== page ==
Eight Days, Seven Authors at Fairfield Bookstore
Seven authors, including three faculty members (pictured, Dr. Linda Henkel) and two alumni, will be discussing their new books and research in the next week at Fairfield University Bookstore, 1499 Post Road, Fairfield. All events are free and open to the public.
First up is journalist Ron Berler, who will discuss his book Raising the Curve: A Year Inside One of America’s 45,000 Failing Public Schools from 4:30 to 6:30 p.m. on Thursday, April 3. Berler spent a full year at Brookside Elementary in Norwalk, sitting in on classes, strategy sessions, and faculty meetings. In his book, he introduces the students, teachers, and staff who make up the Brookside community and their concerns, as well as their pride and resilience.
At 7:30 p.m. on April 3, William Patrick, a faculty member in Fairfield’s MFA in Creative Writing Program, will read from two of his works, The Call of Nursing: Voices from the Front Lines of Health Care and Saving Troy.
The Call of Nursing is a Studs Terkel-like collection of 23 occupational profiles that capture an inside view of the profession and the women and men who form its backbone. Saving Troy is a creative nonfiction chronicle of a year spent living with the professional firefighters and paramedics of the Troy, N.Y. Fire Department’s 1st Platoon and accompanying them to emergency medical calls, rescues, and fires.
On Sunday, April 6, from 1 to 4 p.m., the Bookstore welcomes alumni John Tartaglio ’09 and Andrew Chapin ’09, co-authors of From Tragedy to Triumph. Their book tells the ultimately uplifting story of how a rare bacterial infection turned Tartaglio, then a healthy 17 year old, to a double-leg amputee. Undaunted by predictions he would never walk again, Tartaglio, now a motivational speaker, has competed in 5K and 10K races, a half ironman, and even the New York City Marathon.
In his latest book, The Historical David: The Real Life of an Invented Hero, author Joel Baden reveals the storied biblical hero as a canny power-broker whose shrewd dealings and ambition may be more fascinating then his better-known legend. Baden, an associate professor of Old Testament at Yale Divinity School and the author of several works on the Hebrew Bible, will discuss his new book in an author talk at 5 p.m. on Tuesday, April 8.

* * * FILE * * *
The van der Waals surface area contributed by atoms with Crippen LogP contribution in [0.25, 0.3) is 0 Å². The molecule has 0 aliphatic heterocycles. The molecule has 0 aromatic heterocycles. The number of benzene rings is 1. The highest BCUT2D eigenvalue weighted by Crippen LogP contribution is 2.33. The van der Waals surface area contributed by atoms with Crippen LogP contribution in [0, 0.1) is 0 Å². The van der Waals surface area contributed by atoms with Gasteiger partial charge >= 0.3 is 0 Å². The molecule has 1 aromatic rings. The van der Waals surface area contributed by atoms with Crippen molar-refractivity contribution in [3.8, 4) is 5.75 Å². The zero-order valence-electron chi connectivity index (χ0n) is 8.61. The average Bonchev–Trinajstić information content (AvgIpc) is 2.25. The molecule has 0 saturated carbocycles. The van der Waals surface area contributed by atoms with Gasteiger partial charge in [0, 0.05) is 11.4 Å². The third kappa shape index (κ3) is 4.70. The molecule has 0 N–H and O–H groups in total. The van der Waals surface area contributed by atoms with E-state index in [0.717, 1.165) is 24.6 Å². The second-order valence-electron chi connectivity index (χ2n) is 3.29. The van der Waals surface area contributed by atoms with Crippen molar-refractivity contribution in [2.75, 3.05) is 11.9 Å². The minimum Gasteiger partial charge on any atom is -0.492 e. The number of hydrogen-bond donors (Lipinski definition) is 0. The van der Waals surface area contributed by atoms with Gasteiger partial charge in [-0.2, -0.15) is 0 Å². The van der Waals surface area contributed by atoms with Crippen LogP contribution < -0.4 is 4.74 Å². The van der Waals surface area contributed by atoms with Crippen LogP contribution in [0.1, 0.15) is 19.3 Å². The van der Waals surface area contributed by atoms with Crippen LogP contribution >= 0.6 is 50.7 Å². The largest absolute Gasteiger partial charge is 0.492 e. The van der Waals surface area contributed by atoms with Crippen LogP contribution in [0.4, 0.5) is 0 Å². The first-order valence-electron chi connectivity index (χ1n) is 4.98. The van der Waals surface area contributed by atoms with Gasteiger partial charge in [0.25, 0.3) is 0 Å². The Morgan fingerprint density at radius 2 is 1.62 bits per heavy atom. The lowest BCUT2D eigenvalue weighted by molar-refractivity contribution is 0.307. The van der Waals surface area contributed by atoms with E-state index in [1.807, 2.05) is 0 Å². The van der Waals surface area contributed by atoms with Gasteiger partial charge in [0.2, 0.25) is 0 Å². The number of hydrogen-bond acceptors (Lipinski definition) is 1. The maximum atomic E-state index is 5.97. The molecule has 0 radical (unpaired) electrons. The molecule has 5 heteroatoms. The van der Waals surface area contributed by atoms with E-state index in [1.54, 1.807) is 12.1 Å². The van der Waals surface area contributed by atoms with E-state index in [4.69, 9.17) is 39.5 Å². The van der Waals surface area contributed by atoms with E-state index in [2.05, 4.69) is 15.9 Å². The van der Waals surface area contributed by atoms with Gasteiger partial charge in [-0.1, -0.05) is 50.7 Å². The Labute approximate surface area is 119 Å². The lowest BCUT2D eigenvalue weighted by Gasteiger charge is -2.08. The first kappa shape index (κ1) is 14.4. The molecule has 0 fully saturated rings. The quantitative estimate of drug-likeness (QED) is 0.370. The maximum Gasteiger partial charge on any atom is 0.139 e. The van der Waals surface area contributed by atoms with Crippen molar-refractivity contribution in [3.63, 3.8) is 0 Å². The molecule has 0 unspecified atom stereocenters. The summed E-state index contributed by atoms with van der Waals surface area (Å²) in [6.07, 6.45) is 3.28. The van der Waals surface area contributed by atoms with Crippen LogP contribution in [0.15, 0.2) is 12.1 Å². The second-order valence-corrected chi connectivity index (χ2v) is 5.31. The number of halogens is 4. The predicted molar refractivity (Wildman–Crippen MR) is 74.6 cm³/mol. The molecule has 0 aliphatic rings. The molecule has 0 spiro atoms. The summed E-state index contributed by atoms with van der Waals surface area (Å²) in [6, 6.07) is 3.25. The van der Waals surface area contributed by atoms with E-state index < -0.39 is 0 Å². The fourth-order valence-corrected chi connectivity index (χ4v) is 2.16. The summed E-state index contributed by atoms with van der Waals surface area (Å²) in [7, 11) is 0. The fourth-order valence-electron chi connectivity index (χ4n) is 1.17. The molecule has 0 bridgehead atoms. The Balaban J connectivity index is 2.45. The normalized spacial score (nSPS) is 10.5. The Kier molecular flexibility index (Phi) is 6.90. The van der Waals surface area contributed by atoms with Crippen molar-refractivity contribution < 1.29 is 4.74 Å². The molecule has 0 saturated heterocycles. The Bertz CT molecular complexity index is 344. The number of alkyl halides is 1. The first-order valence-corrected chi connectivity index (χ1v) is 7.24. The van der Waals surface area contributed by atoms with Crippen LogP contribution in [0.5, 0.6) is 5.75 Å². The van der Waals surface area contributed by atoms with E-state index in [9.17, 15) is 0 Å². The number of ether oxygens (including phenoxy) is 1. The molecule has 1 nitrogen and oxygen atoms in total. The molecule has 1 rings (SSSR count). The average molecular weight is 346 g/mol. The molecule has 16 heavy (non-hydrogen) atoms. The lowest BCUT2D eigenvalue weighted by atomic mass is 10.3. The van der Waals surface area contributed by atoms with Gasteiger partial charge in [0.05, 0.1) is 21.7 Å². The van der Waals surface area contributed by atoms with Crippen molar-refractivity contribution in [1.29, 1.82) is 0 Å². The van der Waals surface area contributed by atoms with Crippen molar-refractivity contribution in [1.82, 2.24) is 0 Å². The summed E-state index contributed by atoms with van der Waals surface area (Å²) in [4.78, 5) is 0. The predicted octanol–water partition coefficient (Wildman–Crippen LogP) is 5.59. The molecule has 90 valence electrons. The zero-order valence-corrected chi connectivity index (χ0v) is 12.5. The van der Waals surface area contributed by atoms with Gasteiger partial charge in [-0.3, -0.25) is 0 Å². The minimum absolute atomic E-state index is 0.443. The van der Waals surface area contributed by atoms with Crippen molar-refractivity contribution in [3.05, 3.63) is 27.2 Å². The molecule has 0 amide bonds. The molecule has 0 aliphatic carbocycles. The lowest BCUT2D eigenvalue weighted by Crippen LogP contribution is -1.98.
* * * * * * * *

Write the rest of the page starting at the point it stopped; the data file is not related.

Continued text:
On Wednesday, April 9, Fairfield will host a 7 p.m. book launch for Icons of Hope: The ‘Last Things’ in Catholic Imagination by Dr. John Thiel, professor of religious studies and director of the University Honors Program. Dr. Thiel is a noted Catholic theologian and the author of six books. His latest considers how modern theology’s religious pluralism leaves room for a speculative style of interpretation, allowing for theological portraits of resurrected life that can be true to the claims of faith and inspire Christian practice. He argues for a way of re-imagining the traditional, and rather static, conception of heavenly life.
Dr. Linda Henkel has received worldwide media attention for her recently published work on photography and memory with stories running across the United States and in Africa, Asia, Australia, and Europe. Come see what all the fuss is about at 1:30 p.m., Thursday, April 10, when this professor of psychology discusses her research conducted with undergraduate students in the University’s Bellarmine Museum of Art.
Dr. Henkel found that museum-goers who took photos of works of art while walking around a museum had worse memory for the objects and for specific object details later. “People so often whip out their cameras almost mindlessly to capture a moment, to the point that they are missing what is happening right in front of them,” she said.
For more information on these events, contact Elizabeth Hastings at firstname.lastname@example.org or ext. 2688.
Photo Dr. Linda Henkel